By Paige Tucker
Our recent gift of time has opened the door for learning new things, rediscovering old passions, and picking up old hobbies.
This spring, Julia Reynolds took off for the first time on two-wheels on her beloved Frozen bike. (Look Mom, no training wheels!) This involved lots of practice between a couple of bouts of tears and some bumps and bruises. As a mom, it was so rewarding to watch and coach her through this learning process.
She was totally fearless on her training wheels and would speed around on her bicycle wherever she wanted to go. She was ready for us to take them off, but naturally, fear crept in when that safety net was removed.
My dad, her “ShaSha”, helped her get over the fear of falling with some fancy Frozen-themed safety gear. ShaSha showed up with elbow pads, knee pads and even some Elsa bike gloves. It was just the push Julia Reynolds needed to trust herself and take off pedaling without one of us running alongside her. What a great moment! I’ll remember it forever.
It inspired me to get back on my own bike and join her for what I hope will be lots of bike rides together! Problem is, it was difficult to find a bike. Apparently, I wasn’t the only one with this idea. It’s been very interesting, not to mention a little inconvenient, to see what things have been in short supply during the COVID crisis. Toilet paper (?!?), trampolines, and bicycles! (I finally got one, and it’s been a lot of fun riding with my bike buddy!)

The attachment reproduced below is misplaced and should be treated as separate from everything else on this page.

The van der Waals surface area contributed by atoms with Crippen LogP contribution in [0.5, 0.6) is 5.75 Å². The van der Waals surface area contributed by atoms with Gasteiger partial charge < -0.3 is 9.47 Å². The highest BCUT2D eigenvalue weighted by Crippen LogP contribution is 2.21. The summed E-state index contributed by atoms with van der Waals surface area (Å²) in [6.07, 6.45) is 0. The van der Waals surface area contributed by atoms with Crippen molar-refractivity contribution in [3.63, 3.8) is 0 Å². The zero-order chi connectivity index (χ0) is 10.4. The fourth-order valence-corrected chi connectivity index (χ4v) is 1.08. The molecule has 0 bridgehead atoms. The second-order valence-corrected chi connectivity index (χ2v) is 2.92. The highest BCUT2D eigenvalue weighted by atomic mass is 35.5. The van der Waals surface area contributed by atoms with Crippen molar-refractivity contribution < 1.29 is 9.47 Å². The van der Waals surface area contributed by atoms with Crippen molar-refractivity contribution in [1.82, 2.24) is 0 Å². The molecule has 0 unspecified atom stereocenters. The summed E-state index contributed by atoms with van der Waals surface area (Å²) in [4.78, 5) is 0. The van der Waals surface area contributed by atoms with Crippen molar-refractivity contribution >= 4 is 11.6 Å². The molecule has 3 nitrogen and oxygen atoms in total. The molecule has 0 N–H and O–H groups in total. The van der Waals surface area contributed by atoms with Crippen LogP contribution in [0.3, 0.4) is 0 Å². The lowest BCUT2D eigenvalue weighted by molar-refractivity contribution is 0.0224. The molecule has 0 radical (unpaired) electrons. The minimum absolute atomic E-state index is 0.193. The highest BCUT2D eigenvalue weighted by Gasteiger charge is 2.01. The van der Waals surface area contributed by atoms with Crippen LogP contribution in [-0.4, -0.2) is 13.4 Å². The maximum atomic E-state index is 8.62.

Perhaps the shortage of certain simple things like bicycles is a good sign. So many families are outside, getting back to basics, doing ordinary things like bike riding together.
With Julia Reynolds back in school– fingers crossed we stay in-person– we’re getting the tiniest taste of old routines. I am hopeful this “old but new, back-to-basics” lifestyle remains. May some of the habits and lessons learned during quarantine stick with us long after the virus is a distant memory.
After twelve years in local news, most recently as evening anchor of NBC 26, Paige Tucker is now a work-at-home mom and freelance journalist. She produces two series for NBC 26 TV, First Responders and 26 Women Today, and you can see those stories on Tuesday nights. Paige and her husband have one daughter, Julia Reynolds, who is six years old.